Friday, September 03, 2010

Allegations Court of Session judge ‘buried evidence’ at £200k+ employment tribunal as Lord President puts off complaints investigation into colleague

Lord HamiltonLord President Lord Hamilton in the dock over regulation of judiciary’s conduct. SERIOUS DOUBTS over the ability of Scotland’s top judge to carry out investigations into complaints made against fellow judges & sheriffs have surfaced after Scotland’s Lord President, Lord Hamilton appeared to shy away from carrying out an investigation into serious allegations made by a former lecturer at St Andrews University against currently serving Court of Session Judge Lady Smith & the controversial ex-Sheriff Mark Sischy, (now deceased) who were both involved in an Employment Tribunal case.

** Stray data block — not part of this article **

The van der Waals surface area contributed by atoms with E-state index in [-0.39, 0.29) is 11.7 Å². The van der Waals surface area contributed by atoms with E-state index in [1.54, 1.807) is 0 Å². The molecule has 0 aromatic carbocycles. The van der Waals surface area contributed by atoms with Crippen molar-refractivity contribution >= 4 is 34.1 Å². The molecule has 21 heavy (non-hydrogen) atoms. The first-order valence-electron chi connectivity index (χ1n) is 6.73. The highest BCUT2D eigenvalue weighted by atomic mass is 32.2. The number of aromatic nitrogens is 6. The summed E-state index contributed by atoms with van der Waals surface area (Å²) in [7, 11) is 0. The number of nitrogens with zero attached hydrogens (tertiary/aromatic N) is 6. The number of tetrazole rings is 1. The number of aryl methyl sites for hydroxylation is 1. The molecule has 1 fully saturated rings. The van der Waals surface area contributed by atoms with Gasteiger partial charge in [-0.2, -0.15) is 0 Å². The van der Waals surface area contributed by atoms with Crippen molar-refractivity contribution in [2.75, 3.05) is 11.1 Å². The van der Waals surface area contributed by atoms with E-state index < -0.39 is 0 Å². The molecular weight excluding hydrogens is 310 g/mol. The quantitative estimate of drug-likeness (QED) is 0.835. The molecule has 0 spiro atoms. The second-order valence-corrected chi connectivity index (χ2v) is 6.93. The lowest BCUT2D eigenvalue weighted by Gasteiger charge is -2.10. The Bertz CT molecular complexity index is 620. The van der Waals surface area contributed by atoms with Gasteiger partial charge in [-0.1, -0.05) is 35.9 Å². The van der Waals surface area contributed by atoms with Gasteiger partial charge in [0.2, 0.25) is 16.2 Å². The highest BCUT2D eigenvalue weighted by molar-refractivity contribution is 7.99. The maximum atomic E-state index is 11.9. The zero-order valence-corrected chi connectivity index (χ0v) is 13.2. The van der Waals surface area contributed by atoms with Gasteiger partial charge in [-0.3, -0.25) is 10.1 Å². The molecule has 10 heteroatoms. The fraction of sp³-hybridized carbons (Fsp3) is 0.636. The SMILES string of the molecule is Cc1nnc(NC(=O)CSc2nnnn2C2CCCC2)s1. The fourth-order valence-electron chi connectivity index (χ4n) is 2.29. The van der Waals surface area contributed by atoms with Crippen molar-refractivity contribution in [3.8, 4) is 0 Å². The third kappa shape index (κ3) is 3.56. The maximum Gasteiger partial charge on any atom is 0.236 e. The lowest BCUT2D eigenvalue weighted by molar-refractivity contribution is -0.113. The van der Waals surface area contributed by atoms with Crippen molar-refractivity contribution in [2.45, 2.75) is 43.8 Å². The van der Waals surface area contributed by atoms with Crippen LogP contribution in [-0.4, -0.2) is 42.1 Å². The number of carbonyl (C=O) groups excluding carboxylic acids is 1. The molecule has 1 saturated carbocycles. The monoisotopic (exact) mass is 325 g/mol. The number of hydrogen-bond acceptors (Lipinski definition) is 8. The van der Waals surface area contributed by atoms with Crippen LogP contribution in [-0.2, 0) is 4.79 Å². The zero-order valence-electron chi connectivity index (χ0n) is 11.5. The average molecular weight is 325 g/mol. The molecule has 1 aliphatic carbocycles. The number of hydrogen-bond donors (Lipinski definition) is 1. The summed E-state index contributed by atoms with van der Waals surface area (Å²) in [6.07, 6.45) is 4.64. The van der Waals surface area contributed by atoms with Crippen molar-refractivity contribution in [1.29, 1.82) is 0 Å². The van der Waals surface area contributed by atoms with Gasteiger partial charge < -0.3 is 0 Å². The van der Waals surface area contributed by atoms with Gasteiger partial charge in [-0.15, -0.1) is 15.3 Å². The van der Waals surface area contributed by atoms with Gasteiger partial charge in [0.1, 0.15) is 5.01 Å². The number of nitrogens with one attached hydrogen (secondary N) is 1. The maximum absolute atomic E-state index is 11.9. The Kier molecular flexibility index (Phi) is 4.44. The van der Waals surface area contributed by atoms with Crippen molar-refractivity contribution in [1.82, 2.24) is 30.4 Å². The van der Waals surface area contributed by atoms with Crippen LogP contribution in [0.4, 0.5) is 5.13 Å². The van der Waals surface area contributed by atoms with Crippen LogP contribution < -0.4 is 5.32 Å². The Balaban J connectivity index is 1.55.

Lady SmithCourt of Session Outer House Judge Lady Smith faces allegations over ‘buried evidence’ at Employment Tribunal. Among the allegations levelled at Lady Smith on the website of Dr Declan Quigley, former lecturer of Anthropology who resigned from St Andrews in 2002 and took the University to an Employment Tribunal, are claims that : Lady Anne Smith, Scottish Supreme Court judge, ensured that evidence buried by the Scottish Employment Tribunals to protect the University of St Andrews remained covered up and that a judgment containing a tissue of misrepresentations went unchallenged.”